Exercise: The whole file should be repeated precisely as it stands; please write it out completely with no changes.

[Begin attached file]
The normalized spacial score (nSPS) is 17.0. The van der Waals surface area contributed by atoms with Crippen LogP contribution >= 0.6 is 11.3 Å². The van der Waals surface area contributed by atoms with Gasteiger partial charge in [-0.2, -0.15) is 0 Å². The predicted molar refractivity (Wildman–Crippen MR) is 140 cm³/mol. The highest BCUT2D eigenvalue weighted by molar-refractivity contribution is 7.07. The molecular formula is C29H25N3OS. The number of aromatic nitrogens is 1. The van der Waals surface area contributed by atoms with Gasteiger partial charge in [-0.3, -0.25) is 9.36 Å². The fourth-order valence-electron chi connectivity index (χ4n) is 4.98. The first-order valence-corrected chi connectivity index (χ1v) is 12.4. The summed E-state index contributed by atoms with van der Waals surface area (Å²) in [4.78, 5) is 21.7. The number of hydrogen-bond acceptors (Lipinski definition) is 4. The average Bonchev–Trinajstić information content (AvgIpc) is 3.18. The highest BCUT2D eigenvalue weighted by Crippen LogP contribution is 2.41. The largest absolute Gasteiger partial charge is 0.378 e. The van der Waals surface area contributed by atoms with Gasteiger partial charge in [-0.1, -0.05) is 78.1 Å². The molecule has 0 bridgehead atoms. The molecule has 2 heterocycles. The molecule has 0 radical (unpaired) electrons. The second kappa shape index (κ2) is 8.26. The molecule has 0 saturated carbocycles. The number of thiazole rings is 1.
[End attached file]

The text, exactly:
The normalized spacial score (nSPS) is 17.0. The van der Waals surface area contributed by atoms with Crippen LogP contribution >= 0.6 is 11.3 Å². The van der Waals surface area contributed by atoms with Gasteiger partial charge in [-0.2, -0.15) is 0 Å². The predicted molar refractivity (Wildman–Crippen MR) is 140 cm³/mol. The highest BCUT2D eigenvalue weighted by molar-refractivity contribution is 7.07. The molecular formula is C29H25N3OS. The number of aromatic nitrogens is 1. The van der Waals surface area contributed by atoms with Gasteiger partial charge in [-0.3, -0.25) is 9.36 Å². The fourth-order valence-electron chi connectivity index (χ4n) is 4.98. The first-order valence-corrected chi connectivity index (χ1v) is 12.4. The summed E-state index contributed by atoms with van der Waals surface area (Å²) in [4.78, 5) is 21.7. The number of hydrogen-bond acceptors (Lipinski definition) is 4. The average Bonchev–Trinajstić information content (AvgIpc) is 3.18. The highest BCUT2D eigenvalue weighted by Crippen LogP contribution is 2.41. The largest absolute Gasteiger partial charge is 0.378 e. The van der Waals surface area contributed by atoms with Gasteiger partial charge in [-0.1, -0.05) is 78.1 Å². The molecule has 0 bridgehead atoms. The molecule has 2 heterocycles. The molecule has 0 radical (unpaired) electrons. The second kappa shape index (κ2) is 8.26. The molecule has 0 saturated carbocycles. The number of thiazole rings is 1.